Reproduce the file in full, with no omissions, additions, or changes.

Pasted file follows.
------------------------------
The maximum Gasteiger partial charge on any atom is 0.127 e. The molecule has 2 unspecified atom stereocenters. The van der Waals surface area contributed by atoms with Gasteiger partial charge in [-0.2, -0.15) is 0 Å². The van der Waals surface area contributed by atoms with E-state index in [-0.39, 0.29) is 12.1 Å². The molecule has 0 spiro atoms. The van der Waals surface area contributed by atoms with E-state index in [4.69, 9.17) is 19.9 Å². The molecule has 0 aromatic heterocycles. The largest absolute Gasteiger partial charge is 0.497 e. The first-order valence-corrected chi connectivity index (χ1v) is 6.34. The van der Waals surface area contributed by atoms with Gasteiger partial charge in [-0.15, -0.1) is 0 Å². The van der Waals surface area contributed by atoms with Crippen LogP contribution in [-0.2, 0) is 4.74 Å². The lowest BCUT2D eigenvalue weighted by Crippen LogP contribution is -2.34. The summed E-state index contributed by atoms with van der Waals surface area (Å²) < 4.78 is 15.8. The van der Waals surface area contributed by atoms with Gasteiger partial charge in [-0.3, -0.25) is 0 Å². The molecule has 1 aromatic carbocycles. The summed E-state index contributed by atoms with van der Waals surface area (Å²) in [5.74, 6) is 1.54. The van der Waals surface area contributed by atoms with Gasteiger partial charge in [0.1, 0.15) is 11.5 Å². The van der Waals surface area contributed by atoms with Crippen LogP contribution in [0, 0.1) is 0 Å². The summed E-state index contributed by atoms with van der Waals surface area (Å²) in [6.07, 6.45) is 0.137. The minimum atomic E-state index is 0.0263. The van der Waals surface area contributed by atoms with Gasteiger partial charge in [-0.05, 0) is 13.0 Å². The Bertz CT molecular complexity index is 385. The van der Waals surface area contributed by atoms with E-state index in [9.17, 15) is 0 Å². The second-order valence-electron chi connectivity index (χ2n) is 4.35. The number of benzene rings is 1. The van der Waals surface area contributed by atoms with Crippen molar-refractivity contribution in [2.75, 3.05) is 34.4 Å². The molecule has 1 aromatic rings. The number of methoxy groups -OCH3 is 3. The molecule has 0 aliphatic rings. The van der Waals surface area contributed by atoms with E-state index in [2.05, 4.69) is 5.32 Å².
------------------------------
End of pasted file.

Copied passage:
The maximum Gasteiger partial charge on any atom is 0.127 e. The molecule has 2 unspecified atom stereocenters. The van der Waals surface area contributed by atoms with Gasteiger partial charge in [-0.2, -0.15) is 0 Å². The van der Waals surface area contributed by atoms with E-state index in [-0.39, 0.29) is 12.1 Å². The molecule has 0 spiro atoms. The van der Waals surface area contributed by atoms with E-state index in [4.69, 9.17) is 19.9 Å². The molecule has 0 aromatic heterocycles. The largest absolute Gasteiger partial charge is 0.497 e. The first-order valence-corrected chi connectivity index (χ1v) is 6.34. The van der Waals surface area contributed by atoms with Gasteiger partial charge in [-0.15, -0.1) is 0 Å². The van der Waals surface area contributed by atoms with Crippen LogP contribution in [-0.2, 0) is 4.74 Å². The lowest BCUT2D eigenvalue weighted by Crippen LogP contribution is -2.34. The summed E-state index contributed by atoms with van der Waals surface area (Å²) < 4.78 is 15.8. The van der Waals surface area contributed by atoms with Gasteiger partial charge in [-0.3, -0.25) is 0 Å². The molecule has 1 aromatic carbocycles. The summed E-state index contributed by atoms with van der Waals surface area (Å²) in [5.74, 6) is 1.54. The van der Waals surface area contributed by atoms with Gasteiger partial charge in [0.1, 0.15) is 11.5 Å². The van der Waals surface area contributed by atoms with Crippen LogP contribution in [0, 0.1) is 0 Å². The summed E-state index contributed by atoms with van der Waals surface area (Å²) in [6.07, 6.45) is 0.137. The minimum atomic E-state index is 0.0263. The van der Waals surface area contributed by atoms with Gasteiger partial charge in [-0.05, 0) is 13.0 Å². The Bertz CT molecular complexity index is 385. The van der Waals surface area contributed by atoms with E-state index in [9.17, 15) is 0 Å². The second-order valence-electron chi connectivity index (χ2n) is 4.35. The number of benzene rings is 1. The van der Waals surface area contributed by atoms with Crippen molar-refractivity contribution in [2.75, 3.05) is 34.4 Å². The molecule has 1 aromatic rings. The number of methoxy groups -OCH3 is 3. The molecule has 0 aliphatic rings. The van der Waals surface area contributed by atoms with E-state index in [2.05, 4.69) is 5.32 Å².